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HBase >> mail # dev >> Major Compaction Concerns


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Re: Major Compaction Concerns
>I'm sorry but i don't understand, of course i have a disk and network
>saturation and the flush stop to flush because he is waiting for
>compaction
>to finish. Since this a major compaction was triggered - all the
>stores (large number)  present on the disks (7 disk per RS) will be
>grabbed
>for major compact, and the I/O is affected. Network is also affected since
>all are major compacting at the same time and replicating files on same
>time (1GB network).

When you have an IO problem, there are multiple pieces at play that you
can adjust:

Write: HLog, Flush, Compaction
Read: Point Query, Scan

If your writes are far more than your reads, then you should relax one of
the write pieces.  
- HLog: You can't really adjust HLog IO outside of key compression
(HBASE-4608)
- Flush: You can adjust your compression.  None->LZO == 5x compression.
LZO->GZ == 2x compression.  Both are at the expense of CPU.  HBASE-4241
minimizes flush IO significantly in the update-heavy use case (discussed
this in the last email).
- Compaction: You can lower the compaction ratio to minimize the amount of
rewrites over time.  That's why I suggested changing the ratio from 1.2 ->
0.25.  This gives a ~50% IO reduction (blog post on this forthcoming @
http://www.facebook.com/UsingHBase ).

However, you may have a lot more reads than you think.  For example, let's
say read:write ratio is 1:10, so significantly read dominated.  Without
any of the optimizations I listed in the previous email, your real read
ratio is multiplied by the StoreFile count (because you naively read all
StoreFiles).  So let say, during congestion, you have 20 StoreFiles.
1*20:10 means that you're now 2:1 read dominated.  You need features to
reduce the number of StoreFiles you scan when the StoreFile count is high.

- Point Query: bloom filters (HBASE-1200, HBASE-2794), lazy seek
(HBASE-4465), and seek optimizations (HBASE-4433, HBASE-4434, HBASE-4469,
HBASE-4532)
- Scan: not as many optimizations here.  Mostly revolve around proper
usage & seek-next optimization when using filters. Don't have JIRA numbers
here, but probably half-dozen small tweaks were added to 0.92.

>I don't have an increment workload (the workload either update columns on
>a
>CF or add column on a CF for the same key), so how those patch will help?

Increment & read->update workload end up roughly picking up the same
optimizations.  Adding a column to an existing row is no different than
adding a new row as far as optimizations are concerned because there's
nothing to de-dupe.

>I don't say this is a bad thing, this is just an observation from our
>test,
>HBase will slow down the flush in case too many store file are present,
>and
>will add pressure on GC and memory affecting performance.
>The update workload does not send all the row content for a certain key so
>only partial data is written, in order to get all the row i presume that
>reading the newest Store is not enough ("all" stores need to be read
>collecting the more up to date field a rebuild a full row), or i'm missing
>something?

Reading all row columns is the same as doing a scan.  You're not doing a
point query if you don't specify the exact key (columns) you're looking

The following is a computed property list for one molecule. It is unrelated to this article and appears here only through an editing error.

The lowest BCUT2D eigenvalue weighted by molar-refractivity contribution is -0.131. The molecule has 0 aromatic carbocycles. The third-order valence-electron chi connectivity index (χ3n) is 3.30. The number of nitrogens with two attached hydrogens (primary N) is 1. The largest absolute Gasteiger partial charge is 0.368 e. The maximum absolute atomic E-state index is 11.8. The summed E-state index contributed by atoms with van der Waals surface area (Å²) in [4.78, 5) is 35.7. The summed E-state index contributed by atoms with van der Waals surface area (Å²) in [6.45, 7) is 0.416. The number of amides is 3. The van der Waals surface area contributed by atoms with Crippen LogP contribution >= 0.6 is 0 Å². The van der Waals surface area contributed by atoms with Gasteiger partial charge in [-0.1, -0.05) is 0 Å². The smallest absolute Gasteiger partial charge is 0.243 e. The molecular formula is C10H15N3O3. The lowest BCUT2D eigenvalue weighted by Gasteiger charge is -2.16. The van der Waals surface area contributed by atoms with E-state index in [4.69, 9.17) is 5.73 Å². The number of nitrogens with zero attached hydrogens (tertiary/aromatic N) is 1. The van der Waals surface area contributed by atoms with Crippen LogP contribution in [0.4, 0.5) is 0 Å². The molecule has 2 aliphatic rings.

for.  Setting versions to unlimited, then getting all versions of a
particular ROW+COL would also be considered a scan vs a point query as far
as optimizations are concerned.

>1. If i did not set a specific property for bloom filter (BF), does it
>means that i'm not using them (the book only refer to BF with regards to
>CF)?

By default, bloom filters are disabled, so you need to enable them to get
the optimizations.  This is by design.  Bloom Filters trade off cache
space for low-overhead probabilistic queries.  Default is 8-bytes per
bloom entry (key) & 1% false positive rate.  You can use 'bin/hbase
org.apache.hadoop.hbase.io.hfile.HFile' (look at help, then -f to specify
a StoreFile and then use -m for meta info) to see your StoreFile's average
KV size.  If size(KV) == 100 bytes, then blooms use 8% of the space in
cache, which is better than loading the StoreFile block only to get a miss.

Whether to use a ROW or ROWCOL bloom filter depends on your write & read
pattern.  If you read the entire row at a time, use a ROW bloom.  If you
point query, ROW or ROWCOL are both options.  If you write all columns for
a row at the same time, definitely use a ROW bloom.  If you have a small
column range and you update them at different rates/times, then a ROWCOL
bloom filter may be more helpful.  ROWCOL is really useful if a scan query
for a ROW will normally return results, but a point query for a ROWCOL may
have a high miss rate.  A perfect example is storing unique hash-values
for a user on disk.  You'd use 'user' as the row & the hash as the column.
 Most instances, the hash won't be a duplicate, so a ROWCOL bloom would be
better.
TCP Congestion Control will ensure that a single TCP socket won't consume
too much bandwidth, so that part of compactions is automatically handled.
The part that you need to handle is the number of simultaneous TCP sockets
(currently 1 until multi-threaded compactions) & the aggregate data volume
transferred over time.  As I said, this is controlled by compaction.ratio.
 If temporary high StoreFile counts cause you to bottleneck, slight
latency variance is an annoyance of the current compaction algorithm but
the underlying problem you should be looking at solving is the system's
inability to filter out the unnecessary StoreFiles.